Unmanned drones to invade U.S. airspace in 2015

It's been a long time coming, but the U.S. Congress just handed two orders to the Federal Aviation Administration: to upgrade its radar system to GPS and to open up manned airspace to unmanned drones. The latter is causing some concern, but both of these things, if done right, could mean some great things for aviation.

The concerns aren't about whether or not heavily armed Predator drones (pictured above) will be flying around, but more about this kind of stuff, as reported by USA Today:

Commercial pilots have raised safety concerns. Although pilots are required to spend time flying planes and are tested on their abilities to hold licenses, no similar rules exist for the controllers of remote aircraft. Likewise, the FAA doesn't certify drones like passenger planes against engine failure or wings falling off.

Drones operate with far fewer rules than planes in general, so there's a lot of ground that needs to be covered and defined before 2015. Also, there's this:

A key unresolved question is how to avoid collisions. The philosophy since the Wright brothers has been for pilots to "see and avoid" other aircraft. Without a pilot on board, the strategy for drones is "sense and avoid," perhaps giving off a signal that other planes receive. (USA Today)

Unmanned drones already operate inside U.S. airspace, but only by a handful of groups, such as the military or government agencies (for border patrols, for instance). This all happens in restricted airspace — by Sept. 30, 2015, Congress is telling the FAA create rules so that a UAV can play in the same space as a passenger jet.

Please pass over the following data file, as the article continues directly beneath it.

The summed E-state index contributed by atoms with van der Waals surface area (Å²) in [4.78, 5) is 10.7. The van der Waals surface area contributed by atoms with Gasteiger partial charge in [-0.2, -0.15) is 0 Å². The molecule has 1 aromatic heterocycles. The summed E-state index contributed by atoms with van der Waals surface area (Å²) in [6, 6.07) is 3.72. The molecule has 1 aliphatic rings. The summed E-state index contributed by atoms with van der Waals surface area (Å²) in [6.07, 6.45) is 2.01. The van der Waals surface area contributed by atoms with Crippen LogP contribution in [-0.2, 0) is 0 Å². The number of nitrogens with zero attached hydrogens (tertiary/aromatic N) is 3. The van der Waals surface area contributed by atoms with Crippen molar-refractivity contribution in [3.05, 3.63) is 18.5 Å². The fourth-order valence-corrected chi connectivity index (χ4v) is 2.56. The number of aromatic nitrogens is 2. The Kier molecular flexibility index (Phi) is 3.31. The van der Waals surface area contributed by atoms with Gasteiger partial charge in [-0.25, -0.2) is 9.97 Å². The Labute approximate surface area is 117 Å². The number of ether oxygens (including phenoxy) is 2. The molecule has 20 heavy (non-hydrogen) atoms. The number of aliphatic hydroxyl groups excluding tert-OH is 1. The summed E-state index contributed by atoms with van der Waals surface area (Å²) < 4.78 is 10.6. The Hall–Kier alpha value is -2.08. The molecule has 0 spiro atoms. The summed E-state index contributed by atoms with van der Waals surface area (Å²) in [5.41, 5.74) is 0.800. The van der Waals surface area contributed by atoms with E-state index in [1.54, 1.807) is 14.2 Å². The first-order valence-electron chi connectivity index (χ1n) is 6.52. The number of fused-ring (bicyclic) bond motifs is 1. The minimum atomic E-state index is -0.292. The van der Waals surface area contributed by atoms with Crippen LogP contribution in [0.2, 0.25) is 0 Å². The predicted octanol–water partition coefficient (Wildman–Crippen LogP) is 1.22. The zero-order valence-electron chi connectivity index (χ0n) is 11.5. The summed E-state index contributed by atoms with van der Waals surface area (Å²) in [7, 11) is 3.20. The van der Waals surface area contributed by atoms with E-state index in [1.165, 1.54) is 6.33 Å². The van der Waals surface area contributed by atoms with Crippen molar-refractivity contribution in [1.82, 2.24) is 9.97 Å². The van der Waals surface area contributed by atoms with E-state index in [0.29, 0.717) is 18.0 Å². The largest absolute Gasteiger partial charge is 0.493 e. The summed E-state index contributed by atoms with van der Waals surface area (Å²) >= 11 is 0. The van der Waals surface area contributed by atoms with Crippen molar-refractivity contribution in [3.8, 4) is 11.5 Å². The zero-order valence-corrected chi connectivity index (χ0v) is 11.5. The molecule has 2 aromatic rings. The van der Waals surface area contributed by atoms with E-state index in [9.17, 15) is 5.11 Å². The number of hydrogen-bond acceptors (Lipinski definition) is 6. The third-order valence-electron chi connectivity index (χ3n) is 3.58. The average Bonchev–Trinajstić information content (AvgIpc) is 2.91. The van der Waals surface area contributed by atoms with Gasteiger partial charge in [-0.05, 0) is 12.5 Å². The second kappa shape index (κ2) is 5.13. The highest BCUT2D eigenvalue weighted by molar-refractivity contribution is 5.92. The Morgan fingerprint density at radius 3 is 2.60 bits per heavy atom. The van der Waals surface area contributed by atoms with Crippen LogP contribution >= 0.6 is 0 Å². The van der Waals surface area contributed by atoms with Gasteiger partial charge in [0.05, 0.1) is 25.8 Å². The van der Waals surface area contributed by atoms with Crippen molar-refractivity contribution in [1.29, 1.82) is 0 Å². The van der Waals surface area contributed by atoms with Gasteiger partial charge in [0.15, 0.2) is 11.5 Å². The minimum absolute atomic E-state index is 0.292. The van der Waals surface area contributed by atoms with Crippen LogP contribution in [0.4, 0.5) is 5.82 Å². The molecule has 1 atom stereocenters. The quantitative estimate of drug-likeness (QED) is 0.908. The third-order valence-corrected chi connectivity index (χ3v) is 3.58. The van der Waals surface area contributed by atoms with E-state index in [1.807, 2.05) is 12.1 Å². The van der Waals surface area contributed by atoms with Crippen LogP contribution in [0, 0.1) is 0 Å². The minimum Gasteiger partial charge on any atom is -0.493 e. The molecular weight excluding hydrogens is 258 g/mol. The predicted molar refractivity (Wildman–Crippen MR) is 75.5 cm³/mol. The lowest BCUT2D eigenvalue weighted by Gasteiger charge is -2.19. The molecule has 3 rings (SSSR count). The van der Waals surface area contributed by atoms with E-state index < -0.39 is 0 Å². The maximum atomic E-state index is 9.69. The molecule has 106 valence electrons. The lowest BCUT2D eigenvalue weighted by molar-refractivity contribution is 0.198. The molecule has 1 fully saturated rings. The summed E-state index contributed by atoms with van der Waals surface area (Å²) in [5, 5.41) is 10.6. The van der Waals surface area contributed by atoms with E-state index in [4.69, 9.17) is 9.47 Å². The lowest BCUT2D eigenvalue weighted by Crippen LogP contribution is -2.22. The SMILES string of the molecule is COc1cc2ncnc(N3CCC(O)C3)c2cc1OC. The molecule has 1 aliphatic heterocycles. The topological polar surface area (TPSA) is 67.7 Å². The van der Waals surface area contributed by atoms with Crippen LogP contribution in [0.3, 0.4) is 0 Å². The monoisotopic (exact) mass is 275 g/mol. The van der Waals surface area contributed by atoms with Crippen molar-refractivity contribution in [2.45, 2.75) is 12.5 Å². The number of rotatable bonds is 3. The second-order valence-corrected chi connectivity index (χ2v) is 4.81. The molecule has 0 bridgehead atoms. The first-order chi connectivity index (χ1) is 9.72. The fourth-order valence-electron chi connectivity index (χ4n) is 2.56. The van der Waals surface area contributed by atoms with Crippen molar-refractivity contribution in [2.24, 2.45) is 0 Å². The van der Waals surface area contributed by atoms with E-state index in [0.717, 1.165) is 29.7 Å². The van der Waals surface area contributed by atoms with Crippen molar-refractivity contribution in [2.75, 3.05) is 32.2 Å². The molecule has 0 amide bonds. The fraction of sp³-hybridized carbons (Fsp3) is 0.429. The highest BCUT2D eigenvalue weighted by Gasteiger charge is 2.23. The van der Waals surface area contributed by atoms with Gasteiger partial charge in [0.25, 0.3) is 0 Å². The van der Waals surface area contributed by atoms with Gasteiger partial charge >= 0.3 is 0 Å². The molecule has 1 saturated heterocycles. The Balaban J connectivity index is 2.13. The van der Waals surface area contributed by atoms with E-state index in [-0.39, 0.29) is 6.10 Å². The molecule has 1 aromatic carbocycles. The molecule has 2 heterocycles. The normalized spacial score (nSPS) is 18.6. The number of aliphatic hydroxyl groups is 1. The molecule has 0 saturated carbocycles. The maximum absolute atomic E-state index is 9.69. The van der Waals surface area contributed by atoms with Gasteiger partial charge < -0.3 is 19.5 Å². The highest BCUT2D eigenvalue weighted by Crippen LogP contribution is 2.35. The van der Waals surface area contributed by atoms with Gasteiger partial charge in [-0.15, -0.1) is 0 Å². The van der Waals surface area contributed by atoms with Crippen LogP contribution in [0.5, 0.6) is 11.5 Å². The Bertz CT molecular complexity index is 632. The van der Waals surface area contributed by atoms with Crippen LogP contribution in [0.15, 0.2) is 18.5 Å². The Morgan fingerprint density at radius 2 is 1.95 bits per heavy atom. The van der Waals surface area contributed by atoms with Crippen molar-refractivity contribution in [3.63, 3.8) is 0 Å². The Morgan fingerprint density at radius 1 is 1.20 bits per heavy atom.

So, what kind of drones can you expect? Well, anything, honestly. There is that chance for more surveillance, of course, but there's also a chance that scientists will be able to use UAVs for cheap research rather than renting planes and helicopters, or that UAVs could improve search and rescue operations or, say, firefighting efforts. Police departments, too, may opt to mix in UAVs with helicopters, because of the lower cost associated with them.

One thing is clear, though: UAVs need rules.

The bill itself, as mentioned, took quite a while to get through. You can read more about that by the Associated Press over on NPR (it's in the last half of the article).

NPR, via Popular Science, via USA Today

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